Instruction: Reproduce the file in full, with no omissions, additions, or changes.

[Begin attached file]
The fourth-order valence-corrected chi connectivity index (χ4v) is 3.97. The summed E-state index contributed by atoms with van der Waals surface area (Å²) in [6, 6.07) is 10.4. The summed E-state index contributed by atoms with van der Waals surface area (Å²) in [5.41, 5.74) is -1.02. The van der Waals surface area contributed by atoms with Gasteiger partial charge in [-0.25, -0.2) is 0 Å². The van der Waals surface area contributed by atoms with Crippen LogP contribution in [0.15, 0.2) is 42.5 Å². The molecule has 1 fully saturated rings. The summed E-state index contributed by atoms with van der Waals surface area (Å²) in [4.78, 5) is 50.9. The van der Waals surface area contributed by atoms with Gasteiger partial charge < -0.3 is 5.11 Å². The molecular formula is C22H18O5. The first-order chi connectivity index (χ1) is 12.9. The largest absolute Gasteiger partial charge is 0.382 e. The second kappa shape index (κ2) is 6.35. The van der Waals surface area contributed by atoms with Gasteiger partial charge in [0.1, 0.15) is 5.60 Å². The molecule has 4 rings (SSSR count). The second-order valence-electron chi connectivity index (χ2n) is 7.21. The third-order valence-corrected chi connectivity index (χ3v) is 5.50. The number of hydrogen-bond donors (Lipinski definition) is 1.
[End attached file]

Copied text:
The fourth-order valence-corrected chi connectivity index (χ4v) is 3.97. The summed E-state index contributed by atoms with van der Waals surface area (Å²) in [6, 6.07) is 10.4. The summed E-state index contributed by atoms with van der Waals surface area (Å²) in [5.41, 5.74) is -1.02. The van der Waals surface area contributed by atoms with Gasteiger partial charge in [-0.25, -0.2) is 0 Å². The van der Waals surface area contributed by atoms with Crippen LogP contribution in [0.15, 0.2) is 42.5 Å². The molecule has 1 fully saturated rings. The summed E-state index contributed by atoms with van der Waals surface area (Å²) in [4.78, 5) is 50.9. The van der Waals surface area contributed by atoms with Gasteiger partial charge < -0.3 is 5.11 Å². The molecular formula is C22H18O5. The first-order chi connectivity index (χ1) is 12.9. The largest absolute Gasteiger partial charge is 0.382 e. The second kappa shape index (κ2) is 6.35. The van der Waals surface area contributed by atoms with Gasteiger partial charge in [0.1, 0.15) is 5.60 Å². The molecule has 4 rings (SSSR count). The second-order valence-electron chi connectivity index (χ2n) is 7.21. The third-order valence-corrected chi connectivity index (χ3v) is 5.50. The number of hydrogen-bond donors (Lipinski definition) is 1.